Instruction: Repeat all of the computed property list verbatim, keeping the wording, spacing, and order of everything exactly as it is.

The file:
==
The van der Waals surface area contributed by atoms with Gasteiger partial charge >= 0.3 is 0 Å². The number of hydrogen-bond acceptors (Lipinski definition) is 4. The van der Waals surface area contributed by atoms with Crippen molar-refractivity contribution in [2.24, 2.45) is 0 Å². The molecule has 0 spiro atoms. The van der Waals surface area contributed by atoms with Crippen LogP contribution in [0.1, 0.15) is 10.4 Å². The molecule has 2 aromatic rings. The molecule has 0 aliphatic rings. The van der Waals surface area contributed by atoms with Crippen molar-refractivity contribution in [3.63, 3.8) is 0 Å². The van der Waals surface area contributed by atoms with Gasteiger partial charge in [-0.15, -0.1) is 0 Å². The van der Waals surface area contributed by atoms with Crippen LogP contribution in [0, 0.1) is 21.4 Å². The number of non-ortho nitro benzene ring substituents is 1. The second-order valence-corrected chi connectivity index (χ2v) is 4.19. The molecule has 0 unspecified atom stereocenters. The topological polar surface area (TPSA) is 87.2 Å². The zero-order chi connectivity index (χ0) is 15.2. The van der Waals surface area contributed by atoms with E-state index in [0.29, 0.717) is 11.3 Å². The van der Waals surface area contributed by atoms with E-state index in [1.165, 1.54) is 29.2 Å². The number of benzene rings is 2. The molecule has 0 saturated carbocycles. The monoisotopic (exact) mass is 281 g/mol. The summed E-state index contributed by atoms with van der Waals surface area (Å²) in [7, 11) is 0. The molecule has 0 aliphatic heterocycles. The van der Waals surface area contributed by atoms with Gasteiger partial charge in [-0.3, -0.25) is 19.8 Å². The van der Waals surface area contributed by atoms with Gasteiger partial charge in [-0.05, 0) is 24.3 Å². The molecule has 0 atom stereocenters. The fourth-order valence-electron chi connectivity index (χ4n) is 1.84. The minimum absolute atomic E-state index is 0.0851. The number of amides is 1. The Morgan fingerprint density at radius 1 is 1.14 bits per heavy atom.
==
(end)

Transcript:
The van der Waals surface area contributed by atoms with Gasteiger partial charge >= 0.3 is 0 Å². The number of hydrogen-bond acceptors (Lipinski definition) is 4. The van der Waals surface area contributed by atoms with Crippen molar-refractivity contribution in [2.24, 2.45) is 0 Å². The molecule has 0 spiro atoms. The van der Waals surface area contributed by atoms with Crippen LogP contribution in [0.1, 0.15) is 10.4 Å². The molecule has 2 aromatic rings. The molecule has 0 aliphatic rings. The van der Waals surface area contributed by atoms with Crippen molar-refractivity contribution in [3.63, 3.8) is 0 Å². The van der Waals surface area contributed by atoms with Gasteiger partial charge in [-0.15, -0.1) is 0 Å². The van der Waals surface area contributed by atoms with Crippen LogP contribution in [0, 0.1) is 21.4 Å². The number of non-ortho nitro benzene ring substituents is 1. The second-order valence-corrected chi connectivity index (χ2v) is 4.19. The molecule has 0 unspecified atom stereocenters. The topological polar surface area (TPSA) is 87.2 Å². The zero-order chi connectivity index (χ0) is 15.2. The van der Waals surface area contributed by atoms with E-state index in [0.29, 0.717) is 11.3 Å². The van der Waals surface area contributed by atoms with E-state index in [1.165, 1.54) is 29.2 Å². The number of benzene rings is 2. The molecule has 0 saturated carbocycles. The monoisotopic (exact) mass is 281 g/mol. The summed E-state index contributed by atoms with van der Waals surface area (Å²) in [7, 11) is 0. The molecule has 0 aliphatic heterocycles. The van der Waals surface area contributed by atoms with Gasteiger partial charge in [-0.3, -0.25) is 19.8 Å². The van der Waals surface area contributed by atoms with Gasteiger partial charge in [-0.05, 0) is 24.3 Å². The molecule has 0 atom stereocenters. The fourth-order valence-electron chi connectivity index (χ4n) is 1.84. The minimum absolute atomic E-state index is 0.0851. The number of amides is 1. The Morgan fingerprint density at radius 1 is 1.14 bits per heavy atom.